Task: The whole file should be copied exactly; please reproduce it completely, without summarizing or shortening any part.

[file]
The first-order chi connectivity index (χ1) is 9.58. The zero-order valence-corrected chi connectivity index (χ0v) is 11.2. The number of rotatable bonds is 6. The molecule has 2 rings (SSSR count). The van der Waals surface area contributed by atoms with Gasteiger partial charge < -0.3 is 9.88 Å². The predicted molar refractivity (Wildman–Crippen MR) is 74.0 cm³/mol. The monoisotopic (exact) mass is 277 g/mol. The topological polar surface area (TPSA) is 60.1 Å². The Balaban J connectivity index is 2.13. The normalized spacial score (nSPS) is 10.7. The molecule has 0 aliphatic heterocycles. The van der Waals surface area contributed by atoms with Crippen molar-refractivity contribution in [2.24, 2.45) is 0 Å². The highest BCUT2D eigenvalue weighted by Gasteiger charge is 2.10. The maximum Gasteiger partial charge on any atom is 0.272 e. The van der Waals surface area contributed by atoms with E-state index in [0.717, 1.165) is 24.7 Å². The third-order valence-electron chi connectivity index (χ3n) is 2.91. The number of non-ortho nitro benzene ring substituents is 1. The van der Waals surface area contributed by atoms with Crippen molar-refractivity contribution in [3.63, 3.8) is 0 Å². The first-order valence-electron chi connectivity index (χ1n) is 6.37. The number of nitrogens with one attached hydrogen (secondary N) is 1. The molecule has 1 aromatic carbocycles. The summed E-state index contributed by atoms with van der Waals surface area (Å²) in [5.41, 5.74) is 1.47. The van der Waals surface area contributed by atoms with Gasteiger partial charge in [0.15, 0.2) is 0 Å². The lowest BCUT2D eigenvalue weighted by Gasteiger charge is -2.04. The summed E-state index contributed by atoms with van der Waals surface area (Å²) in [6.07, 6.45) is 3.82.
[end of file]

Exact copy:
The first-order chi connectivity index (χ1) is 9.58. The zero-order valence-corrected chi connectivity index (χ0v) is 11.2. The number of rotatable bonds is 6. The molecule has 2 rings (SSSR count). The van der Waals surface area contributed by atoms with Gasteiger partial charge < -0.3 is 9.88 Å². The predicted molar refractivity (Wildman–Crippen MR) is 74.0 cm³/mol. The monoisotopic (exact) mass is 277 g/mol. The topological polar surface area (TPSA) is 60.1 Å². The Balaban J connectivity index is 2.13. The normalized spacial score (nSPS) is 10.7. The molecule has 0 aliphatic heterocycles. The van der Waals surface area contributed by atoms with Crippen molar-refractivity contribution in [2.24, 2.45) is 0 Å². The highest BCUT2D eigenvalue weighted by Gasteiger charge is 2.10. The maximum Gasteiger partial charge on any atom is 0.272 e. The van der Waals surface area contributed by atoms with E-state index in [0.717, 1.165) is 24.7 Å². The third-order valence-electron chi connectivity index (χ3n) is 2.91. The number of non-ortho nitro benzene ring substituents is 1. The van der Waals surface area contributed by atoms with Crippen molar-refractivity contribution in [3.63, 3.8) is 0 Å². The first-order valence-electron chi connectivity index (χ1n) is 6.37. The number of nitrogens with one attached hydrogen (secondary N) is 1. The molecule has 1 aromatic carbocycles. The summed E-state index contributed by atoms with van der Waals surface area (Å²) in [5.41, 5.74) is 1.47. The van der Waals surface area contributed by atoms with Gasteiger partial charge in [0.15, 0.2) is 0 Å². The lowest BCUT2D eigenvalue weighted by Gasteiger charge is -2.04. The summed E-state index contributed by atoms with van der Waals surface area (Å²) in [6.07, 6.45) is 3.82.